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Basic Income to be tried in Finland
By Jerry Brownstein
Finland has launched an experiment in which some citizens who are on unemployment benefits will begin to receive a monthly basic income of €560. This pilot study will run for two years, and it aims to assess whether basic income can help reduce poverty and bureaucracy, while also boosting the economy. The scope of the program was originally much more ambitious and would have tested the concept of a complete universal basic income (UBI). In such a system every citizen has the right to start getting a monthly payment the day they turn 21, and they continue receiving it for the rest of their life. The money is not taxable and is not conditional – everyone gets it no matter if they are rich or poor, working or not working.
‘Basic’ means that the amount of the monthly payment needs to be just enough to get by – no more and no less. If you give everyone enough money to live a luxurious life then too many people will decide not to work. So the payment must be enough to live a simple life... but no more than that. The original proposal in Finland was for an €800 per month UBI that would take the place of all existing government welfare, support and retirement payments. The total cost to the government would be the same as it is now, but they would save the huge cost of the bureaucracy that runs the current social safety net system – retirement, unemployment, welfare, disability, etc.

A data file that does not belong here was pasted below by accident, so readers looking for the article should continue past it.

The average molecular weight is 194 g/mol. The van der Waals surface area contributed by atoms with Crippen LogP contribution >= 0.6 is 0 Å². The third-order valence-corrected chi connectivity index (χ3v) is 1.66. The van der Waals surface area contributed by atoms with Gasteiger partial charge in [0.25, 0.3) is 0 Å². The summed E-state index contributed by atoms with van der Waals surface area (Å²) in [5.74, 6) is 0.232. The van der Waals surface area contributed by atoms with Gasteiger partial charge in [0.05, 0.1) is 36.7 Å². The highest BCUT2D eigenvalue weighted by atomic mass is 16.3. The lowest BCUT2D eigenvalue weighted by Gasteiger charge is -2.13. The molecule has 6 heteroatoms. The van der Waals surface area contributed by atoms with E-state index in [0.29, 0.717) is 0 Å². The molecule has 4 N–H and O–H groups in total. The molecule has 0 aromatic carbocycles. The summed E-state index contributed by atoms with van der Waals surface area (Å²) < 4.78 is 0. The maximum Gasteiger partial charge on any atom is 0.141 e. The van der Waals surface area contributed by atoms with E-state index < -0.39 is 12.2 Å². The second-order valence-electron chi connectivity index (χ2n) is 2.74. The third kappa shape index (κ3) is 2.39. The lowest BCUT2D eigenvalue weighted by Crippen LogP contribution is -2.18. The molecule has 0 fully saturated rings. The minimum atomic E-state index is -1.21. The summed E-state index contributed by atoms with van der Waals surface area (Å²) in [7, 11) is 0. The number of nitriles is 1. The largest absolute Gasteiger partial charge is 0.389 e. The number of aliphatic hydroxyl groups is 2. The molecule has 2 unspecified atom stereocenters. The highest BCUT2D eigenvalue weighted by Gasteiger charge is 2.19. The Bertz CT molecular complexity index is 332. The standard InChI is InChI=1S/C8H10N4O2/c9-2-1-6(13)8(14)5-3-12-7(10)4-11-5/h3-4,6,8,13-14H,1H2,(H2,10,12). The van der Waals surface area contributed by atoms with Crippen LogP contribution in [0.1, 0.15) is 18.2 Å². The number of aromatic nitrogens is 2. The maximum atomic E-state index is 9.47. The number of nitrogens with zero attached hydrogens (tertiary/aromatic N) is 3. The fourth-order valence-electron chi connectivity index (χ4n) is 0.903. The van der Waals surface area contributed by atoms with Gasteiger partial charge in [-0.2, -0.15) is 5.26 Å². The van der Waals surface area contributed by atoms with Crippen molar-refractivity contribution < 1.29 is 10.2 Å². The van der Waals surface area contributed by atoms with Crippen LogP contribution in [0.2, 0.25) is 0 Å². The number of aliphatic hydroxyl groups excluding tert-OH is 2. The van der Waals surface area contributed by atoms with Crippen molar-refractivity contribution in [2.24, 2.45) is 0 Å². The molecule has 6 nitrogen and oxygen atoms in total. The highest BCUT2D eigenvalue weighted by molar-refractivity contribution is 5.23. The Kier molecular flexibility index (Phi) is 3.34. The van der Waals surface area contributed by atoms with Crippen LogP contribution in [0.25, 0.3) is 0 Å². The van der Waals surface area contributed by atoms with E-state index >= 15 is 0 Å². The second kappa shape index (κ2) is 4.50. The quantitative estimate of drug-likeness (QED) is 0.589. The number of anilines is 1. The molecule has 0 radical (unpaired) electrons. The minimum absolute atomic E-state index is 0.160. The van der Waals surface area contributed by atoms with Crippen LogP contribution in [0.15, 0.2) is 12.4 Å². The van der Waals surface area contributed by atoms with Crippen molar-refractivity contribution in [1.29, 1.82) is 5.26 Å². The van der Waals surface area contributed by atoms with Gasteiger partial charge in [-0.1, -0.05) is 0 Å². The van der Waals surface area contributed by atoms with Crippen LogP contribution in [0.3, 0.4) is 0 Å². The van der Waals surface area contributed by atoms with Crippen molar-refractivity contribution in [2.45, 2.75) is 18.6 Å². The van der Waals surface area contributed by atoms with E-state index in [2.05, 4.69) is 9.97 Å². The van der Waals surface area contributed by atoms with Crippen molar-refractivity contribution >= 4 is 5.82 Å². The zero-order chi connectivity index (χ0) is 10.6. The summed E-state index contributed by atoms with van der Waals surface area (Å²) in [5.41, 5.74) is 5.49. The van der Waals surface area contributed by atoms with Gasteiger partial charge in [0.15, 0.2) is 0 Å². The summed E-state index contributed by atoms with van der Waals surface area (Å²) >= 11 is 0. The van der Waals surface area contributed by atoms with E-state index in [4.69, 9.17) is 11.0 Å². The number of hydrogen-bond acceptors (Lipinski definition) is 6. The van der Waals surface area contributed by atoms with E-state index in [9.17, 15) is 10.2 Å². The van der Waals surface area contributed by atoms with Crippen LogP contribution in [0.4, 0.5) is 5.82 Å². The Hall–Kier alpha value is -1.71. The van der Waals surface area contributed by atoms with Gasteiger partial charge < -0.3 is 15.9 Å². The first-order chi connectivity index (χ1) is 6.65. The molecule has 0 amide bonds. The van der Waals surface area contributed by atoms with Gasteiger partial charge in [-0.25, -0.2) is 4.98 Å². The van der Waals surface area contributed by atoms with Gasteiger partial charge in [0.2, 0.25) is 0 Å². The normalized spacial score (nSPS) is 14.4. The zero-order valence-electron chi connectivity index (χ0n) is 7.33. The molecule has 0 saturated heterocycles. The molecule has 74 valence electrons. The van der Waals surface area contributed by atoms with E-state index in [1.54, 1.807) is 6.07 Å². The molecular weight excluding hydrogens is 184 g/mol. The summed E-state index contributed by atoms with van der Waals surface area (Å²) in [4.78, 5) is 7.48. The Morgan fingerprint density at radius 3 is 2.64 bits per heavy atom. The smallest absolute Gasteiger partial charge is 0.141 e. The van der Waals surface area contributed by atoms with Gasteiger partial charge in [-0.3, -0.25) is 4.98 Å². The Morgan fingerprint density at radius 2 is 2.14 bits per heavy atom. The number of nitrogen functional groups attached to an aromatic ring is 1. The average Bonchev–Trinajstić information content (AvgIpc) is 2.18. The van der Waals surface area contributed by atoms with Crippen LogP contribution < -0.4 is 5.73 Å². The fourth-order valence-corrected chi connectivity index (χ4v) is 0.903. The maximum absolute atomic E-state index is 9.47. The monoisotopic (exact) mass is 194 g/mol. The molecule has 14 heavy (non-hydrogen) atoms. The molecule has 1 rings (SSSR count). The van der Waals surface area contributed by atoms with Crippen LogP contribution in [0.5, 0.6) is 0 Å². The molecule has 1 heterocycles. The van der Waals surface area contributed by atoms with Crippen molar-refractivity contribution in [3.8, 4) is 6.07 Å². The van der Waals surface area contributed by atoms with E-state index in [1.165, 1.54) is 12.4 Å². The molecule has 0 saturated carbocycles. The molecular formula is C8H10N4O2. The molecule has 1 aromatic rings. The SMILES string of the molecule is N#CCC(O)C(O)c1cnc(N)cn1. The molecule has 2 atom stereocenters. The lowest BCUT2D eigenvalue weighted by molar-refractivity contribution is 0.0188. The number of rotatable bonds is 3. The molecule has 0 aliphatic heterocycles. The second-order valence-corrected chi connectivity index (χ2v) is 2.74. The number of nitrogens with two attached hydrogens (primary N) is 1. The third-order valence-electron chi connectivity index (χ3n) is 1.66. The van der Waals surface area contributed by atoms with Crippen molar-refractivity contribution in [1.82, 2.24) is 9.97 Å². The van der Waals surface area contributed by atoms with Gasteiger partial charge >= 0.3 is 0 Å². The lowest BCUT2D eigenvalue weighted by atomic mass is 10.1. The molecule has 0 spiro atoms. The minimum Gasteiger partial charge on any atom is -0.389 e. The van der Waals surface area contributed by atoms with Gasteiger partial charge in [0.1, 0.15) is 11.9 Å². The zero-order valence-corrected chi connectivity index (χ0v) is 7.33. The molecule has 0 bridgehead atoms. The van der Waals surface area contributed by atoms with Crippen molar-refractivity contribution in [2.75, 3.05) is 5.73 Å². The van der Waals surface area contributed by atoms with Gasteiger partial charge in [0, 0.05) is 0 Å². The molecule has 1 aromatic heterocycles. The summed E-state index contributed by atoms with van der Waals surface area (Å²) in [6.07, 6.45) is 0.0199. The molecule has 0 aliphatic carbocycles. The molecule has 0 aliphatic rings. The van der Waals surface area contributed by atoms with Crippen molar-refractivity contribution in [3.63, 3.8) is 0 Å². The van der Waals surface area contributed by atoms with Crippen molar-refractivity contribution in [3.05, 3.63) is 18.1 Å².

Finland has opted for a more limited version in this first trial, but this is still the world’s largest national basic income experiment, and its results will be closely followed by governments worldwide. Many economic experts think that basic income may become one of the greatest societal transformations of our time.